His Name Was Leandros

His Name Was Leandros

Konstantinos Doxiadis

Issue 31
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Composed for the painting 'Hero and Leander' by Peter Paul Rubens

There once was a man who dreamt of being alive. Who dreamt of pain, and noise, and light. And every night as he would lie, and to sleep bequeath his eyes, the rungs of time would grow, and from afore emerge the voice. His voice. Deep and indiscernible. Speaking no language, and stating no words. Just a voice. Sound upon sound upon sound, clashing together in the night.

His name, was Leandros.


Leandros was strewn across the crags
His legs shattered from the force
And the gale howled against his ears
The very gale he had defeated
Night upon night
Howling above his cries
Against the crashing waves.

He felt his eyes begin to shut
Ever so softly. Ever so slowly
As the sea’s roars consumed him.
And he felt his mind falter –
Thought becoming word
And word seeping into colour.

He felt his legs grow numb
As the cold spray doused his body
His poor mangled legs
Numb against the salt and stone.

He tried to focus on the warmth~
The fading warmth
That still emanated from his body.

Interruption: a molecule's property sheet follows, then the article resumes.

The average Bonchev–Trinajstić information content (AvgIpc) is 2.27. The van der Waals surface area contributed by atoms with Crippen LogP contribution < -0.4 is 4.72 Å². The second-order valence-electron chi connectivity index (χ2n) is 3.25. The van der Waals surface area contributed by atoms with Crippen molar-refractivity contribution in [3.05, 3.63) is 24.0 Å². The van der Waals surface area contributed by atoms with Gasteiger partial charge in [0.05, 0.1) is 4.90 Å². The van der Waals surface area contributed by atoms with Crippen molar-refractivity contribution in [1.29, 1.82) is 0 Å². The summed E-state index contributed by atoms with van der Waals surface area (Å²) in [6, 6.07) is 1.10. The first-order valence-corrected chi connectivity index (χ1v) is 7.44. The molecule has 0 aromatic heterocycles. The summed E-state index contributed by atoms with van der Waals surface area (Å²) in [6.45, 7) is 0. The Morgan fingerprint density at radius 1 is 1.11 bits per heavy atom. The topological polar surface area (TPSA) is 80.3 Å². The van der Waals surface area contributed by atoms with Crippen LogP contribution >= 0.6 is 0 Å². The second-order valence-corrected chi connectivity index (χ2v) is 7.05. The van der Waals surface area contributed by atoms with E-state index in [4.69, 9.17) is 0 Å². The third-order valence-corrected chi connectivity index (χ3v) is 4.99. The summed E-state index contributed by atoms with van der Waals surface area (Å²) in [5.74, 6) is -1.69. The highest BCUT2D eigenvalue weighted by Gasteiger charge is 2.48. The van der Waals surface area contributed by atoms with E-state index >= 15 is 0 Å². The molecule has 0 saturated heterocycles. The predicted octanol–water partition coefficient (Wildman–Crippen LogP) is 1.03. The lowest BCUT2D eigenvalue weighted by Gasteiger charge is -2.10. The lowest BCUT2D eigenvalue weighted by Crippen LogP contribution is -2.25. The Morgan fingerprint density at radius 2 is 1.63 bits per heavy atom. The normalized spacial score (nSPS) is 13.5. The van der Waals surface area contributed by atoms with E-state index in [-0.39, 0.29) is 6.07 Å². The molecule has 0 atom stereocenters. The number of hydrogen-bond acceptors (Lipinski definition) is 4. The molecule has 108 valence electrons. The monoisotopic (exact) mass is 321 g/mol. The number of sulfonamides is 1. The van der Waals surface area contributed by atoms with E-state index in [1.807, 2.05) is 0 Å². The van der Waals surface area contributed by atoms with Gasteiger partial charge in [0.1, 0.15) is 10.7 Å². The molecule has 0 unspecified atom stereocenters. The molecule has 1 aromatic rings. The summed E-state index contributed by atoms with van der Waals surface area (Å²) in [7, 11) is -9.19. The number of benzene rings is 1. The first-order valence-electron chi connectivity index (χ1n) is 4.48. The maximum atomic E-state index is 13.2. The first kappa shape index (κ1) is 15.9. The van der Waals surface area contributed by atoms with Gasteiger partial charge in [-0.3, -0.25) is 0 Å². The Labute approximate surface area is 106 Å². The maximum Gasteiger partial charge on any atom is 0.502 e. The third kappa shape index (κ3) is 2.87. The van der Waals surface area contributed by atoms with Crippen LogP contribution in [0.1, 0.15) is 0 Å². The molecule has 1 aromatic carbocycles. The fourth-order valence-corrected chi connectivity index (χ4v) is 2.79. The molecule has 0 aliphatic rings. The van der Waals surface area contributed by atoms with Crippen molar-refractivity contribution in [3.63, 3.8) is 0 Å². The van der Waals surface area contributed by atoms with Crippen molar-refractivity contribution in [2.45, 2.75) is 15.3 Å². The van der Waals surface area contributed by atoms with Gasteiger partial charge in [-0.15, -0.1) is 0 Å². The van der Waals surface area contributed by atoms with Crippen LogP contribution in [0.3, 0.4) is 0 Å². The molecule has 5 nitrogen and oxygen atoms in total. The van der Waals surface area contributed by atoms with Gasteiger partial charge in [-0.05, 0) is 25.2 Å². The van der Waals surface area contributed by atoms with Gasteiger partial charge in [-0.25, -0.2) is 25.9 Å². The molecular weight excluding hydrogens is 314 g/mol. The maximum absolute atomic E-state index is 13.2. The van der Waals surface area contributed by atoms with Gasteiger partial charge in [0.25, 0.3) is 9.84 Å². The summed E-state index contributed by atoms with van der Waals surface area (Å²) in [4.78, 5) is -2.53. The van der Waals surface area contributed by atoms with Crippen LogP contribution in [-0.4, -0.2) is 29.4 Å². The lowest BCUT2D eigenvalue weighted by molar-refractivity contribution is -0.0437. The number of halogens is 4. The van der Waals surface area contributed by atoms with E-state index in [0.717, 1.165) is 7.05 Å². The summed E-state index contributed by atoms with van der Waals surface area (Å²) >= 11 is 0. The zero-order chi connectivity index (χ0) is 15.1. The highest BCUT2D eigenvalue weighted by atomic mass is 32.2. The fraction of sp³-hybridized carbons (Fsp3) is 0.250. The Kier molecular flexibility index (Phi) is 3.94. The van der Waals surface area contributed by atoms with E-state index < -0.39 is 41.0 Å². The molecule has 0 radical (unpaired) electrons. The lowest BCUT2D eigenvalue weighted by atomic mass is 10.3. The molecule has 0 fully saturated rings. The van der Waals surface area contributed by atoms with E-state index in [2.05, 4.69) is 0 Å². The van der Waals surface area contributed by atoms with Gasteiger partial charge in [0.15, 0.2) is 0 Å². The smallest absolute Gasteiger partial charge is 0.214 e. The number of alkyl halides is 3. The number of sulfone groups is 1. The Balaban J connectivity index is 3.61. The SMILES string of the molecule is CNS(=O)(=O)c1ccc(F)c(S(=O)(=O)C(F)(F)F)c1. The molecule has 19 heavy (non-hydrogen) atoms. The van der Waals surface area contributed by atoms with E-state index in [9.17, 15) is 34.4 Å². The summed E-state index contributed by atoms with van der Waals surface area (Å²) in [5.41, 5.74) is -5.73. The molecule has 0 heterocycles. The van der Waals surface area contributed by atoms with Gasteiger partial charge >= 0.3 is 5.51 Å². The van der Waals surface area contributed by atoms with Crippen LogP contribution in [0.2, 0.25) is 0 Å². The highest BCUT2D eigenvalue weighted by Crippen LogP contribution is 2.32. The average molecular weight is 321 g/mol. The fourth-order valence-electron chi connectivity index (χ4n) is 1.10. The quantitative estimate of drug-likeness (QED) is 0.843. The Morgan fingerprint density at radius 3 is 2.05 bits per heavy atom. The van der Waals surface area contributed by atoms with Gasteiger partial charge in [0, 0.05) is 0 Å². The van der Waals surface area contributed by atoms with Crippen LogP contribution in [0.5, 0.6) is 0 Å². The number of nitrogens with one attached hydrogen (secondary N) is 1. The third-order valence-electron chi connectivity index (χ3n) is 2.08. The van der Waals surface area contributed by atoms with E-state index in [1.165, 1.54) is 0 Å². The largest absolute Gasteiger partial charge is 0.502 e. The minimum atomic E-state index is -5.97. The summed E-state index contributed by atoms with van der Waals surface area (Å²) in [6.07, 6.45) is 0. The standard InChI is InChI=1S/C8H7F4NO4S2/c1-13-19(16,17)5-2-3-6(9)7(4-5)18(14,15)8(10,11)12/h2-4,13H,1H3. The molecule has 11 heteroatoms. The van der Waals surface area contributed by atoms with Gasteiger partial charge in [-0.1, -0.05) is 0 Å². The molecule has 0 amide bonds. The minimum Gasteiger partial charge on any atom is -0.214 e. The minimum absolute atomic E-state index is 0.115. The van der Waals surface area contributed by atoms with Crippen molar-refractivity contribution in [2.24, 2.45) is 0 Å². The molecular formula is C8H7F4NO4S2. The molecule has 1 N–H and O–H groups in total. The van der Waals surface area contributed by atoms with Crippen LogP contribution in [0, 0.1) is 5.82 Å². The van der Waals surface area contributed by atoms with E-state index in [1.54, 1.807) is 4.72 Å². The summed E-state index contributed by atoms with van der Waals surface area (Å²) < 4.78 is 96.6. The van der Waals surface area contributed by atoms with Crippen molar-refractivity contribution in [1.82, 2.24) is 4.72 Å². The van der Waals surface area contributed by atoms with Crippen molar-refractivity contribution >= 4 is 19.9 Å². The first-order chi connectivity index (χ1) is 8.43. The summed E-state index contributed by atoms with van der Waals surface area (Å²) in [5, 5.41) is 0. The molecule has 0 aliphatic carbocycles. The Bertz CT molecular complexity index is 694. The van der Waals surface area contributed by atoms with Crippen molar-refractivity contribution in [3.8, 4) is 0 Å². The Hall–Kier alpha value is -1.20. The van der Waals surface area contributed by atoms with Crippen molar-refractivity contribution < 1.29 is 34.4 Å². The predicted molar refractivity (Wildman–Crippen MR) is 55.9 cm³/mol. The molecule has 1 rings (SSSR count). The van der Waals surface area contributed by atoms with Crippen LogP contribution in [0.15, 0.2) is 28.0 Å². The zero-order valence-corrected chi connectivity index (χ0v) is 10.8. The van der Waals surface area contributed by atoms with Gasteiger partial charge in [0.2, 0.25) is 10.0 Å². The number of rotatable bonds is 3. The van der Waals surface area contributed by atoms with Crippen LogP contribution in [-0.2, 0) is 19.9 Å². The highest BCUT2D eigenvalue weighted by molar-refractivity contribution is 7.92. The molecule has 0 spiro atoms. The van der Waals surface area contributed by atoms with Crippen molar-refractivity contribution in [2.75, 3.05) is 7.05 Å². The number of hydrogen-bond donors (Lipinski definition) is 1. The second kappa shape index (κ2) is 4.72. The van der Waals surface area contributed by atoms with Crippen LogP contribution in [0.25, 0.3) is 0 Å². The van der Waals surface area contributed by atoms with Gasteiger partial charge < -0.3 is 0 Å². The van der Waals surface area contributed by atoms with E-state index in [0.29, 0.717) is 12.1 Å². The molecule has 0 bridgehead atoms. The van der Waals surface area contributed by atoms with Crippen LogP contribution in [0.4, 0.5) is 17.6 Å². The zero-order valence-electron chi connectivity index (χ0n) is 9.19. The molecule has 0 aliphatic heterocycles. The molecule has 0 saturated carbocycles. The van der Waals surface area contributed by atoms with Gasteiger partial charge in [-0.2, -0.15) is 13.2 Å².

In the distance a young girl shrieked
And in the distance did she mourn
Holding vigil with the stars
Cursing and sobbing and remembering.
Always remembering.

So many years have passed, and when the rain falls it still washes away the mud. And beneath the dirt lies more dirt still. The wizened trees will die, and the rocks that litter the fields shall persist with the fading of time.

The young girl was an old woman now
And an old woman she would die
Dreaming of life – of pain
And noise and light.
Dreaming of his smile, his laugh,
The cruel echoes of the sea
that one night
that one night so long ago
drowning out her final call.

Hero and Leander - Peter Paul Rubens

Konstantinos Doxiadis

I’m a recent philosophy graduate from the University of Cambridge interested in philosophy of language and formal logic, with an emphasis on the relation between formal and natural languages. When not writing about philosophy or logic (which I suspect will be quite often!), I will be focusing on prose and verse, where my main aim is to investigate the malleability of voice in narrative, and what effects this has on literary works.

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